The admissibility of certain particular documents has been challenged on this appeal : the main point being that the Courts in India should not have admitted or relied upon reports and correspondence of officials, such documents not being within S. 33, Evidence Act. Upon the question whether the taluqdar was a convert to Islam or was the Chief of a Rajput clan their Lordships are clearly of opinion that it was permissible and important to prove that the fact of such conversion was unknown to the district and local officers and was not ascertainable from anything to be found in official publications. They think it to be of the utmost relevance and importance to learn from the conduct and statements of his Hindu wife Rani Gulab Koer whether she thought herself to be the wife of a Rajput Chief or of a Mahomedan. Such matters however must be proved in manner permitted by the Evidence Act and learned counsel has specifically objected to the admissibility of three exhibits, A 47, A 49 and A 265. Their Lordships do not see any sufficient basis in this criticizm, even if it were made good, for a refusal to accept the concurrent findings of fact in the present case : the findings cannot on any reasonable review of the case be regarded as based upon these documents or dependent upon them. A 47 is a letter dated 8th July 1882, some 50 years before the trial of the present suit. It is from Major Hastings who was at that time acting as Deputy Commissioner of Bara Banki to Major Forbes the officiating Commissioner of the Lucknow Division. Its purpose is to report that the estate of Sarabjit Singh should be taken under the Court of Wards and to ask that the orders of the Lieutenant-Governor and Chief Commissioner should be taken on the matter under cl. (e) of S. 162 of Act 17 of 1876. As reasons for the recommendation it states that the Raja is weak mentally and physically, almost blind, and with seven or eight lacs of debt; and it adds, were for a mushroom taluqdar I would look on at his ruin with no particular concern. But he is the head of the Raikwar clan and the Raj has a history of its own.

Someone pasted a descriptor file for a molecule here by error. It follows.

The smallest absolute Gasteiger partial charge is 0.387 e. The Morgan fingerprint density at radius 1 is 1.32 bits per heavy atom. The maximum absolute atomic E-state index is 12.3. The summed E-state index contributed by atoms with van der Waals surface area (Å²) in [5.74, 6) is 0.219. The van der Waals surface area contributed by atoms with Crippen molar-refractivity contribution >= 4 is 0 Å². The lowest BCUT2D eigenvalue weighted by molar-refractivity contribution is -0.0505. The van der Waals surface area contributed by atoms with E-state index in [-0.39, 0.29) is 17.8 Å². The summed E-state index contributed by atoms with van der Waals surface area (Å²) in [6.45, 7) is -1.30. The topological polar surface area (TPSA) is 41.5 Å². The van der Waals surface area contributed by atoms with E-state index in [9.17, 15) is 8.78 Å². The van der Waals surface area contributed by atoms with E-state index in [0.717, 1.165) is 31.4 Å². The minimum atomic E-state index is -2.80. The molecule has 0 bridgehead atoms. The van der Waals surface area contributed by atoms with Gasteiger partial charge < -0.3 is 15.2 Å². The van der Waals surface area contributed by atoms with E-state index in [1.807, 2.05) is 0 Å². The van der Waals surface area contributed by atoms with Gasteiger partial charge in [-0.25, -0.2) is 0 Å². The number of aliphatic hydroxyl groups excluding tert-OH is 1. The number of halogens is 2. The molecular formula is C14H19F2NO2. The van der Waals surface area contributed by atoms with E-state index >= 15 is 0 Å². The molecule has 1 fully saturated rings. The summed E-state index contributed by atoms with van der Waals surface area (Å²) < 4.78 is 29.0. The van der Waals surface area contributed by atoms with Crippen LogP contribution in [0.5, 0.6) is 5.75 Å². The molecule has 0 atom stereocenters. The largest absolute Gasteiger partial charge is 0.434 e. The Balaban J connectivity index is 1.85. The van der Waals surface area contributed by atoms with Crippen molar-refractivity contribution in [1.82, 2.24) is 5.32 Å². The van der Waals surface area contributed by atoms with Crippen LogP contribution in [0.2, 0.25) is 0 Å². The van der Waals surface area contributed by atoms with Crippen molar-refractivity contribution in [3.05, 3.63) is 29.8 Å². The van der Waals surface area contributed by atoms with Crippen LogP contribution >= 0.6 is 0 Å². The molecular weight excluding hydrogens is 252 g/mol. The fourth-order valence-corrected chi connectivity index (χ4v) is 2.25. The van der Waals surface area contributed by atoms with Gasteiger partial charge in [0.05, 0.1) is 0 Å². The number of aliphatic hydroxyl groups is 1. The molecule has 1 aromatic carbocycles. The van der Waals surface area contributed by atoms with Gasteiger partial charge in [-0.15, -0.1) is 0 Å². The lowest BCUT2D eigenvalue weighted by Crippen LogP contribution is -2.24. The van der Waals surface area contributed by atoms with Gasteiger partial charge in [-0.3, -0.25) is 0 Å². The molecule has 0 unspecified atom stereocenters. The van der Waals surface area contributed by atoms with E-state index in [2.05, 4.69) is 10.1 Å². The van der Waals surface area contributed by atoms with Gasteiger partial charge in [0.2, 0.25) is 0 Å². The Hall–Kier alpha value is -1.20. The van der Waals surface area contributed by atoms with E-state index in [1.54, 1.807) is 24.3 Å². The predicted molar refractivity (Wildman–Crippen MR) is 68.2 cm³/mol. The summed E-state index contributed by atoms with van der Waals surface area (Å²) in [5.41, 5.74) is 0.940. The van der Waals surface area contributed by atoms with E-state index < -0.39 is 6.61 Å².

It is true that the action recommended was not in fact taken until 1888, and their; Lordships agree that the letter is not such an entry as is referred to in S. 35, Evidence Act. On the question of conversion it would seem difficult in all the circumstances to refuse admission to the document under S.32, sub-s. (2), but in their Lordships' judgment little is done by rejecting this letter having regard to the other evidence. Thus the oral evidence of Tudball J., given in the suit of 1906, is in their Lordships' view receivable as already mentioned: he was Deputy Commissioner of Bara Banki in 1892 and his evidence covers the same ground completely and is to the same effect. Ex. A-49 is another letter from the Deputy Commissioner to the Commissioner. The date is 1883 and the writer a Major Noble: it refers to the Raja's blindness and indebtness and to his being "weak and capricicus as a spoilt child" and to his repudiation of Udit Narain. It is of less importance than Ex. A-47 and whether it be admitted or not it can make no difference upon the question of concurrent findings. Ex. A-265, dated 20th October 1893, is a report from the Deputy Commissioner to the Commissioner which was called for by the Board of Revenue in connexion with a petition by the Raja (5th May 1893) for release of his estate. Objection is taken that a printed copy and not the original was put in, but the plaintiff put in evidence a continuation of this report dated 25th October 1893 (Ex. 43), and their Lordships think that this ends all difficulty about the admission of the document. They are of opinion that the concurrent findings of the Indian Courts cannot be disturbed on the ground that they are based upon inadmissible evidence.